100 years of serving veterans, military members and their families.
The American Legion’s centennial birthday is about the nearly 2 million members who carry out the duties of the nation’s largest veterans service organization.
Why does the Legion celebrate its birthday on March 15?
On that date in 1919, the first American Legion caucus, held by members of the American Expeditionary Force, convened in Paris. Much as the birthday of the United States is celebrated on July 4 – for the date in 1776 when patriots declared the independence of the British colonies and birthed the spirit of America – March 15 is the date when The American Legion came to life.
Throughout the organization’s history, local posts across the country have celebrated with festivities that have included the entire community. For the 20th birthday in 1939, Battle Mountain Post 71 in Hot Springs, S.D., brought out a 40-pound birthday cake – two pounds for every year of The American Legion’s history. For the 38th birthday in 1957, Post 214 in Upper Darby, Pa., hosted an entire week’s worth of events as part of American Legion Birthday Week, so proclaimed by the township’s Board of Commissioners. Parties, dances and a two-act play were held at Post 214’s clubhouse.
Some aspects of Legion celebrations have remained mostly the same over the years: for the 91st birthday in 2010, Post 252 in Greenwood, Ind., held its annual dinner, with speakers and entertainment by the Greater Greenwood Community Band. The post-sponsored Boy Scout Troop 621 presents the colors every year, but had a bigger role in 2010. Commemorating the 100th anniversary of Scouting, Post 252 made that year’s party a joint affair with the troop. The national organization can get involved in commemorations, too: for this year’s 93rd birthday, the new American Legion Amateur Radio Club is operating as a special event station, and a committee has already been formed to celebrate the Legion’s 100th birthday in 2019.
Here are some things that you may not know about The American Legion.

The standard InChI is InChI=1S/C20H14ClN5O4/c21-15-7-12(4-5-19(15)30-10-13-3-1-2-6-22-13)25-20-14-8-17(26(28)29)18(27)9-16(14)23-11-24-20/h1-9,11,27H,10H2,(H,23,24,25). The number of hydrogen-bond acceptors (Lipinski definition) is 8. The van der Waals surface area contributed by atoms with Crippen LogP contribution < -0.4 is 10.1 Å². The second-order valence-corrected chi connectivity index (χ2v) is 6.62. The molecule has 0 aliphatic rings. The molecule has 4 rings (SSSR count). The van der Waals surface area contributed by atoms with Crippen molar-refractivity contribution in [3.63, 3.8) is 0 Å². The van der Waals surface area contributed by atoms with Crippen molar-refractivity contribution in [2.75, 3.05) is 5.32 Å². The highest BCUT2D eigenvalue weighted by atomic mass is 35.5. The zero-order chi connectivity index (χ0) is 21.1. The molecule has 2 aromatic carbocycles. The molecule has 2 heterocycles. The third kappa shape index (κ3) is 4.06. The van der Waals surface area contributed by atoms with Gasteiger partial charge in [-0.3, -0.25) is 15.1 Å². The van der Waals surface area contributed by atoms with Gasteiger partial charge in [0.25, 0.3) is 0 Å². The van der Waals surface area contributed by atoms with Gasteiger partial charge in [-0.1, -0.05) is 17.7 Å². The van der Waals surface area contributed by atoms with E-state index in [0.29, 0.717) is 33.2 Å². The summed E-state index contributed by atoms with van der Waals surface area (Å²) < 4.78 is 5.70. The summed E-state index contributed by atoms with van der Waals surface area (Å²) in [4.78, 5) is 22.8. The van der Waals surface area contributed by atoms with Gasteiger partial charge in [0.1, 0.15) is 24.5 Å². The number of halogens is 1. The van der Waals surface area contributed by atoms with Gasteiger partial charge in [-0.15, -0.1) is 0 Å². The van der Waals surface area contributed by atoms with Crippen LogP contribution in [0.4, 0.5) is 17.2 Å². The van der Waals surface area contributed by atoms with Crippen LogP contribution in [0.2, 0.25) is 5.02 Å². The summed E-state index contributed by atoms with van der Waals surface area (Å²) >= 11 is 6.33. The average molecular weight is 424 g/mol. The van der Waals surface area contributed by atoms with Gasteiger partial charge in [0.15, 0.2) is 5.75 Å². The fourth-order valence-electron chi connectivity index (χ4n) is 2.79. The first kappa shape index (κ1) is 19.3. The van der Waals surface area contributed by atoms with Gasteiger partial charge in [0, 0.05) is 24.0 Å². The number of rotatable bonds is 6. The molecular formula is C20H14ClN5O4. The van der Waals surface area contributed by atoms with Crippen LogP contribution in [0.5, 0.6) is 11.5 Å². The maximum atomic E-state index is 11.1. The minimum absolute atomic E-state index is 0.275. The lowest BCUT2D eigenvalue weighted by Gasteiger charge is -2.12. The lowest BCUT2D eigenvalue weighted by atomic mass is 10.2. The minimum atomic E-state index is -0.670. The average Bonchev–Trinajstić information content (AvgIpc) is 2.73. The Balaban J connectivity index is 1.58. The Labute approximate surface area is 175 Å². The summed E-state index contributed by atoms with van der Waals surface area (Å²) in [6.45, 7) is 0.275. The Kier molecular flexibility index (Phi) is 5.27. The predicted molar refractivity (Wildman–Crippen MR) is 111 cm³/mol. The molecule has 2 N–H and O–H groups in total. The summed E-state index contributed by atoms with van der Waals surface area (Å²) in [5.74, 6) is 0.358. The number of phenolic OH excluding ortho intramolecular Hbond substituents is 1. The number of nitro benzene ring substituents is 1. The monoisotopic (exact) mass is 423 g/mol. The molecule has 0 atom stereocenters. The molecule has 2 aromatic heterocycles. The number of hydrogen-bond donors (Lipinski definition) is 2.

The American Legion was founded in March 1919 in Paris, France, by U.S. World War I military personnel
stationed there who were dedicated to four pillars of service and advocacy: veterans, military personnel, youth
and patriotic values.
The American Legion today consists of 55 “departments” in each of the 50 states as well as the District of
Columbia, France, Mexico, the Philippines and Puerto Rico. There are approximately 13,000 local posts
Current national membership is about 2 million. Combined with the American Legion Auxiliary and Sons of
The American Legion, membership in what is known as the American Legion Family exceeds 3 million.
American Legion membership is open to military personnel and veterans who have served their nation on
active duty during wartime. Eligibility has been open to all who have served on active duty since Aug. 2, 1990,
the beginning of continuous U.S. armed conflict in the Middle East and other locations around the planet.
The Legion has been instrumental in the creation of a number of major institutions of American society,
including formation of the Department of Veterans Affairs, creation of U.S. Flag Code, passage of the
GI Bill and more.
American Legion posts annually:
» Donate more than 3.7 million hours of volunteer service in their communities
» Provide assistance on more than 181,000 VA benefits claims and cases
» Donate more than 80,000 pints of blood to collection centers nationwide, which makes the Legion the
nation’s single largest blood donor
» Awards more than 8,000 medals to Junior ROTC students
» Sponsors more than 2,500 Scouting units serving more than 64,000 young people
» Awards more than $4 million in college scholarships
Among the prominent Americans serving on the national 100th Anniversary Honorary Committee are:
» Chairman Theodore Roosevelt IV, grandson of American Legion co-founder Theodore Roosevelt Jr
» Tom Brokaw, former American Legion Baseball player and American Legion Boys State participant
» Mitch Daniels, Purdue University President, former American Legion Boys State and Boys Nation
participant and former two-term governor of Indiana
» Jamie Corkish, former American Legion Junior Shooting Sports champion and 2012 U.S. Olympic gold
» Diane Carlson-Evans, Vietnam War combat nurse
» Gen. Patrick Brady, Medal of Honor recipient
» Val Nicholas, NBC News Vice President
» Susan Eisenhower, international policy adviser and granddaughter of President Dwight Eisenhower.